3

Background: After my startup failed, I lost a lot of confidence. I joined a MBA program to improve my career opportunities and learn more about parts of business I wasn't familiar with. I got an MBA internship last summer at a dream company but didn't get a job offer. I got another internship during the school year at the same company but still didn't get a job offer. I'm doing a third internship this summer at another company and this time I want to walk away with a job offer.

I think my lack of job offers may have been because I just haven't had confidence in myself. On top of that, personality-wise I'm not very assertive either; never have been. Can anyone share tips on how to make an impact and a positive impression starting from Day 1 (which is next week) and appear confident?

Thanks in advance!

  • 7
    Nah, I think your lack of job offers is because 95% of internships never lead to jobs. – Jack May 13 '15 at 7:02
  • 1
    Have you discussed the possibility of a full-time position with your supervisor? As an intern, you have a manager and access to the HR department, so you can find the right people to ask. If you don't talk about it though, how do they know you are even looking? – Thomas Owens May 13 '15 at 12:19
4

There is a saying, if you keep doing the same thing over and over, don't expect a different outcome.

It sounds like you are operating under assumption that getting an internship should somehow put you in a special category where you magically end up with a job offer. But here you are, on your last internship and the assumption hasn't panned out twice already. Time to change the approach.

If you want a job with a company, as an intern you might be a better fit than someone off the street. But being qualified for a job and securing an offer are different things. If you are more qualified but less proactive, are your chances still better? So, you need to be at least as proactive as the most proactive applicant off the street. Do not just sit out the internship waiting for magic to happen. Water does not flow under an unturned stone. So, leave no stone unturned (gently). In other words, during your internship, spend time to systematically research the current job openings in various organizations, departments and units of the company (e.g. IT, Biz Ops, etc).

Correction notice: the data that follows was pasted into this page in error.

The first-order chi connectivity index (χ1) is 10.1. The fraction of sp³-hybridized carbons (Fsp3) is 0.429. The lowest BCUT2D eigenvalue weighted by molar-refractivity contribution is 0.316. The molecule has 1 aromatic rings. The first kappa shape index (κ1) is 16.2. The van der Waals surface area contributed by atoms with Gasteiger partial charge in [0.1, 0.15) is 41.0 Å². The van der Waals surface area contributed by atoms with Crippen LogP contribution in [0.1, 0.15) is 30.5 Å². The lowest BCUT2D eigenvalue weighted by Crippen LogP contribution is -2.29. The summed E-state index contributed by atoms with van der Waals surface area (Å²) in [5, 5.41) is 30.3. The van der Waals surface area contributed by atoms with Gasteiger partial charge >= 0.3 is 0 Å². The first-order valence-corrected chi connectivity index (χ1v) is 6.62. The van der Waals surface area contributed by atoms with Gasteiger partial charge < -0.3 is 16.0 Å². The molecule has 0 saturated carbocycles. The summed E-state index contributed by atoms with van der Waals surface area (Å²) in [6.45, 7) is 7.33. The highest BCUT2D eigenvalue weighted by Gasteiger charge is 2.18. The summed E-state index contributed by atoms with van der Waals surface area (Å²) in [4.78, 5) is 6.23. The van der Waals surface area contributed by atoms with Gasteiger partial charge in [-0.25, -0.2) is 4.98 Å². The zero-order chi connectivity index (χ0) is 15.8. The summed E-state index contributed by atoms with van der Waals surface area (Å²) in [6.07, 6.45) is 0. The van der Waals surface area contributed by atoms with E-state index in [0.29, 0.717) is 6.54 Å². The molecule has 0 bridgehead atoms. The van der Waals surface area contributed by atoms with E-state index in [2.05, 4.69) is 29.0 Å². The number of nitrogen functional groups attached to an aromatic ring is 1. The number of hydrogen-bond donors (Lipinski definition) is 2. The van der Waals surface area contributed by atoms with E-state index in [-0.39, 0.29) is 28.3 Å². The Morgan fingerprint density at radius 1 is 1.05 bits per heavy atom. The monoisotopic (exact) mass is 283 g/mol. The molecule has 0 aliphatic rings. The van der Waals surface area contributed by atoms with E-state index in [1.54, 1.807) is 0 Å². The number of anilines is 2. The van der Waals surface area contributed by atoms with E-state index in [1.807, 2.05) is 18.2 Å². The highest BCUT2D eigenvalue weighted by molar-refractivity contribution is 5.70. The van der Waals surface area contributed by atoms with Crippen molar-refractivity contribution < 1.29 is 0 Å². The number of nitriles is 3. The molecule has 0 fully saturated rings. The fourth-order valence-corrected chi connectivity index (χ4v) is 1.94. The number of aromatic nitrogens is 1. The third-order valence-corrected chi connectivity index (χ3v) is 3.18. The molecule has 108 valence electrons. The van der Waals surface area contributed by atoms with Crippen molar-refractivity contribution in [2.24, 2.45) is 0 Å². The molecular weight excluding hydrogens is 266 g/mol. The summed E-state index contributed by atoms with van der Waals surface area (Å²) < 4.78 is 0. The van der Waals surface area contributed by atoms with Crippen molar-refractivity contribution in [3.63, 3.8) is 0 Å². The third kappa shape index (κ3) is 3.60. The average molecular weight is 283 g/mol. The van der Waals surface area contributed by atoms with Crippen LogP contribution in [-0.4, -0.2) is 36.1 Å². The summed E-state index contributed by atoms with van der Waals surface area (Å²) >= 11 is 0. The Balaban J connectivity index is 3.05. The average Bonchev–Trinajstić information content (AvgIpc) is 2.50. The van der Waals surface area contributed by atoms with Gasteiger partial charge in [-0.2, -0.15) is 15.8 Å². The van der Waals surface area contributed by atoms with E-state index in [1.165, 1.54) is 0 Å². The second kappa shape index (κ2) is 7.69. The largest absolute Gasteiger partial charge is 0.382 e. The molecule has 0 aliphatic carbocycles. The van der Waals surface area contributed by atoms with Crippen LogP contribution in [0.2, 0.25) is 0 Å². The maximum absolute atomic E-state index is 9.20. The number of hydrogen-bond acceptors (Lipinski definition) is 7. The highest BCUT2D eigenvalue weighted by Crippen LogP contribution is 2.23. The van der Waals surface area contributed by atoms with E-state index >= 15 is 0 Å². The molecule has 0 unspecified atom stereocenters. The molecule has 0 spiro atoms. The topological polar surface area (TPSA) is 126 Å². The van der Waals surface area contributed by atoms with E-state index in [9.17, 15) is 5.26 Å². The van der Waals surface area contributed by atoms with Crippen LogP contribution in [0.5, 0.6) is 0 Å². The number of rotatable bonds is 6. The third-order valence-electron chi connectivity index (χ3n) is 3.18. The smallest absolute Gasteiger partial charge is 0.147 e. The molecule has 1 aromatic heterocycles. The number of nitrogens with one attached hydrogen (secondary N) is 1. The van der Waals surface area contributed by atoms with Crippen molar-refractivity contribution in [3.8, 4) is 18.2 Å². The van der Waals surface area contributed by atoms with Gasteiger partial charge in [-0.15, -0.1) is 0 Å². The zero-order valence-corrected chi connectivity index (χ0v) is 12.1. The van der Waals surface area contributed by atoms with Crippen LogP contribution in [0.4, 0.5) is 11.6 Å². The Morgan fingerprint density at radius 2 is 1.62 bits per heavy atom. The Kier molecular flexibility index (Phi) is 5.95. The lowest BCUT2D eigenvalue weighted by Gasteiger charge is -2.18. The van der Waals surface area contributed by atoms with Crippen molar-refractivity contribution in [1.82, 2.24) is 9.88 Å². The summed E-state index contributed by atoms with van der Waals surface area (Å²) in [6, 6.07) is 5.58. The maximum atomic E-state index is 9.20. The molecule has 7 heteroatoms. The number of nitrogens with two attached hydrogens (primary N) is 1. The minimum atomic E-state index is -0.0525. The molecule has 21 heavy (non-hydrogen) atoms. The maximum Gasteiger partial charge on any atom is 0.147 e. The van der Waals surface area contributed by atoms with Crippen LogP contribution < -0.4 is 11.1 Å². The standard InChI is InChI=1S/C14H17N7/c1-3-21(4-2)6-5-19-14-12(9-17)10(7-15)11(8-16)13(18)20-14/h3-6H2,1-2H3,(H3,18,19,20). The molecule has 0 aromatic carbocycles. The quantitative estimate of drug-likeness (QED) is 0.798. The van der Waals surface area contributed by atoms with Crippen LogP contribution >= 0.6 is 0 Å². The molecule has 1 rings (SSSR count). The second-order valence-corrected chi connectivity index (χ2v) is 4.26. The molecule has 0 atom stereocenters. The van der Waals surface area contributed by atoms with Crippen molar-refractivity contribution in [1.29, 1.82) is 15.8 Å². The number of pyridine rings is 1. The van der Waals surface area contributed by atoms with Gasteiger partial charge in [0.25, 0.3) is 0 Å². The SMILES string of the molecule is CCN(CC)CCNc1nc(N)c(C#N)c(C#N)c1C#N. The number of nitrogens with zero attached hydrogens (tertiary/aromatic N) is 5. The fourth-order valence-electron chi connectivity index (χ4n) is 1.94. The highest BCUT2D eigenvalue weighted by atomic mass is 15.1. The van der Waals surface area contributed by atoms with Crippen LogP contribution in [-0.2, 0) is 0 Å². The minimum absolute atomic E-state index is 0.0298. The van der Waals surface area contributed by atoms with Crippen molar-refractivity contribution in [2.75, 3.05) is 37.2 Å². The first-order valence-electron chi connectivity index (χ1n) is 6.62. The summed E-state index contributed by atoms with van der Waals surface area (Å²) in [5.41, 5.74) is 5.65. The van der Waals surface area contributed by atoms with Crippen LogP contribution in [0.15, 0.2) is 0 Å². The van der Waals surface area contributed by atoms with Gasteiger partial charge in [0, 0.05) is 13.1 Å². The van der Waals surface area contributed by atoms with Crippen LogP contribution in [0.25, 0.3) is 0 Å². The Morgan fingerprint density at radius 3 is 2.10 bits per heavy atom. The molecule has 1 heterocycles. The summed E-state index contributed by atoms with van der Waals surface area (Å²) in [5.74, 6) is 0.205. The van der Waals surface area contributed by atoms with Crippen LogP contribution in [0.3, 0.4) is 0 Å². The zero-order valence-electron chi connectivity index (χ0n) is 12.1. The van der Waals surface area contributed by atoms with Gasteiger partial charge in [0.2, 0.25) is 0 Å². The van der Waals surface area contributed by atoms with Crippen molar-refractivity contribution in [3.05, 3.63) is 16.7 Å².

Cast the net broadly. Don't lock yourself into THE department where you think you are best fit. Whether you are a fit or not will not be up to you to decide, but to the hiring manager. Consider jobs that may be only a 50% or 75% fit with your skills from your perspective. Who knows, maybe all the other applicants for those positions are even less of a fit!

So, do your homework. Understand the kinds of positions the company has in different units, research them. Teach yourself to talk about the organization like you've been there at least a year. This may be a tall order, but you are under a deadline. You will probably have access to company intranet and all sorts of shared folders on the LAN, insider policies, HR manuals, etc. Use these resources.

Once you feel you can make some educated moves, begin applying for these positions. Your goal is not to get the one and only job at the company that is a perfect fit for you, in your opinion. Your goal is to get a foot in the door and create a stronger negotiating position for yourself by the time your internship nears conclusion. The worst that can happen is you'll get turned down - well, at least you tried. Or, you could get an offer for a less-than-perfect fit job. But at least you will have AN offer, which you can then choose whether to accept.

Hiring probably runs on a 2-3 month lag. So by the time the internship is up (assuming you will have graduated or will be really close to graduating at that point and can take on a job), you want your application to be well into the hiring process flow.